Such attempts to represent the Trinity are helpful, but only up to a point.  Each has a heresy waiting at the end of it, which you will run right smack into if you push it too hard.  For example, the water thing.  Push it too hard and it will lead you into a heresy called modalism.  Modalism says that the Father, the Son, and the Holy Spirit are three different “modes”, or aspects of God as perceived by the believer.  God can take on any of these at any given time as it suits His purposes.  Modalism errs because it denies that the Father, the Son, and the Holy Spirit are coeternal members of the Godhead–that is, that they have existed together for all of eternity.

Last time I noted that the prevailing conception of the Trinity at the time of the Great Schism (which the Orthodox still hold) is that the Son proceeds from the Father and the Holy Spirit proceeds from the Father.  The new language added to the Nicene Creed adds a whole new wrinkle to our conception of the Trinity because now the Holy Spirit proceeds from not just the Father but the Father and the Son.  This puts the Holy Spirit in a subordinate position to the Father and the Son, and in a position of missing out on some quality of “God-ness” which the Father and the Son share.

I noted the problems which this creates, namely the disappearance of the Holy Spirit, where much of our spirituality becomes a search for the missing Holy Spirit, and the problem of abstraction.  If the Holy Spirit proceeds from both the Father and the Son, then he really proceeds from neither; instead he proceeds from some quality of “God-ness” which the Father and the Son share.

But now go back to my point about how no conception of the Trinity is perfect and every representation of the Trinity has a heresy waiting for you if you push it too far.  The Creeds were written mainly to combat heresy, to state orthodox Christian belief in the face of heresies which have plagued the Church down through the ages.  If this is true, then why would the Nicene Creed have been altered to say that the Holy Spirit proceeds from the Father and the Son?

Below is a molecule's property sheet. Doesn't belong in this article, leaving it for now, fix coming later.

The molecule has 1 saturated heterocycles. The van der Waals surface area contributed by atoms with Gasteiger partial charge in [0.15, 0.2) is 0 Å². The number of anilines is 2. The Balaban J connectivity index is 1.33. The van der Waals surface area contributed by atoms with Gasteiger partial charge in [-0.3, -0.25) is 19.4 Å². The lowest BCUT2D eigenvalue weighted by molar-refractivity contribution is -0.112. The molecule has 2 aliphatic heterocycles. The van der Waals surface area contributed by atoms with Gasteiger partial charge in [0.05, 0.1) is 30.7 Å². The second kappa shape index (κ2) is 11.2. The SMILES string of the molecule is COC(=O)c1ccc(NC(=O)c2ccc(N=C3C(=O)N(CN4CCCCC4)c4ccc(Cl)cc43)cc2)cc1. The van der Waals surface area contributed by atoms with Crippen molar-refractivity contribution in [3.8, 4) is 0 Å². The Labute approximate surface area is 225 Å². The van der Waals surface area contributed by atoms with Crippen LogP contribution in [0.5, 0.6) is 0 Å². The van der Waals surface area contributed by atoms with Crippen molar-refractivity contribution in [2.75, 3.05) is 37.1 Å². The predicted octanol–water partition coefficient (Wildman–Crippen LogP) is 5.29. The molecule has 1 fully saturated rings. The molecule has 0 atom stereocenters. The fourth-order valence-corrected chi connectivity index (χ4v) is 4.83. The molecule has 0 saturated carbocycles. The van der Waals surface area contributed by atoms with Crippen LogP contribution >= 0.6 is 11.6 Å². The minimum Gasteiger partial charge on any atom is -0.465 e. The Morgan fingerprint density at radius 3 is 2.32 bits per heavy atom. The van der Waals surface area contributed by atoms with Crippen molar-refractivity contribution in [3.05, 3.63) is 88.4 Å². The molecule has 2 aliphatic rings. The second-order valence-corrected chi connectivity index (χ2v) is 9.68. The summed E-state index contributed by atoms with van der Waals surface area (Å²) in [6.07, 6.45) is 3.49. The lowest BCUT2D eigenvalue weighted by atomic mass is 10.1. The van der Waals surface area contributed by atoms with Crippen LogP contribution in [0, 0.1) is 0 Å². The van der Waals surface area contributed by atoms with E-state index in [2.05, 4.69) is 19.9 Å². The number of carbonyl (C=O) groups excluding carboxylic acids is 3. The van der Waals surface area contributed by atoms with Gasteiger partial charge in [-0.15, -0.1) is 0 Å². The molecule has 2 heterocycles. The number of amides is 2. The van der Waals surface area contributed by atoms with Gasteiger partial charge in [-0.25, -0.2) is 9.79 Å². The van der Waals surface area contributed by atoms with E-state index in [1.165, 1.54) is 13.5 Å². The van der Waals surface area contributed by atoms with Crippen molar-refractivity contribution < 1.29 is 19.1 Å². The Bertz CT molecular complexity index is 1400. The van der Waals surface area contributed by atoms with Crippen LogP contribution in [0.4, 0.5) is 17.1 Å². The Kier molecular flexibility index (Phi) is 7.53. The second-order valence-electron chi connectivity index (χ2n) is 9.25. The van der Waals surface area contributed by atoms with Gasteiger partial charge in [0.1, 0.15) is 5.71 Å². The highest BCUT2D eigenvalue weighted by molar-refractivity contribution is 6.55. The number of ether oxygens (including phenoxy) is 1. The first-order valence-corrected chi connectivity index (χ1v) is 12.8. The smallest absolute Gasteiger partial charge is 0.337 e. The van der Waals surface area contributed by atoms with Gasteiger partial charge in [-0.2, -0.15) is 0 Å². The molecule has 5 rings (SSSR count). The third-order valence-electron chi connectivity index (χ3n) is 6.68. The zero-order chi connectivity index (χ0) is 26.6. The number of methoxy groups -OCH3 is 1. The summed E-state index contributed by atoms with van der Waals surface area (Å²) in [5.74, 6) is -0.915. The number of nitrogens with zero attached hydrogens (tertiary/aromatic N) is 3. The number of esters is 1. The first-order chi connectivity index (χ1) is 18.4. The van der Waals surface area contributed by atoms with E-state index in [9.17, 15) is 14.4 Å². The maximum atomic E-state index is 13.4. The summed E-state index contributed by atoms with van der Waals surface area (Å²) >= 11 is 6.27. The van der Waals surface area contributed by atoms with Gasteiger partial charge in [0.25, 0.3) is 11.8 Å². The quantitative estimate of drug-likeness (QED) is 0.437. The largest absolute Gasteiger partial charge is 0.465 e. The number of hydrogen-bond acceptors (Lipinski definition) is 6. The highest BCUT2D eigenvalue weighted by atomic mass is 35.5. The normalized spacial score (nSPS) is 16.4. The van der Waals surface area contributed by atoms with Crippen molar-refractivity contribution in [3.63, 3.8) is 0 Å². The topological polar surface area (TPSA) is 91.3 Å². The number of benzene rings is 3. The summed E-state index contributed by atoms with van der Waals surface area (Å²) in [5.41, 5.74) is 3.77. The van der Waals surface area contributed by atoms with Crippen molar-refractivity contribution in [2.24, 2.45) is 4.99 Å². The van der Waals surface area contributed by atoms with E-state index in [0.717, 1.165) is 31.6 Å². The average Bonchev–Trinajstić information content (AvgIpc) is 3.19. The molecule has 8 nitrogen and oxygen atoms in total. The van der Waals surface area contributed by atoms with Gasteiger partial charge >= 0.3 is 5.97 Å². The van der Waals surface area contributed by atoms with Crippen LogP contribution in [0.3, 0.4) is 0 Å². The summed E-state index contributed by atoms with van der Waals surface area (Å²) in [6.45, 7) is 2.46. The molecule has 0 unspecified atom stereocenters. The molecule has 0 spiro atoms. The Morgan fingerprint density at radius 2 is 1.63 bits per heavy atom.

The answer lies in the idea that the Holy Spirit is the Spirit of Christ.  We see this in places where Jesus speaks of the Holy Spirit:  “The Counselor, the Holy Spirit, whom the Father will send in my name, will teach you all things and will remind you of everything I have said to you.”  (John 14:26) “He will not speak on his own; he will speak only what he hears, and he will tell you what is yet to come.  He will bring glory to me by taking from what is mine and making it known to you.”  (John 16:13-14) The Orthodox view is limited in that it does not fully account for this, and the filioque was an attempt (albeit a flawed one, as we have already seen) to address this.

To sum up:  The filioque controversy isn’t going away anytime soon.  People MUCH MUCH smarter than yours truly have been wrestling this to the ground for centuries, and will continue to do so for at least the foreseeable future.

Anytime we speak of the Trinity we begin from a huge disadvantage in that we speak of something we do not and cannot fully understand.  All our conceptions of the Trinity are helpful up to a point in that they highlight certain essential truths about the Trinity, yet all are flawed and imperfect and all will lead us into heresy if we push any of them too hard.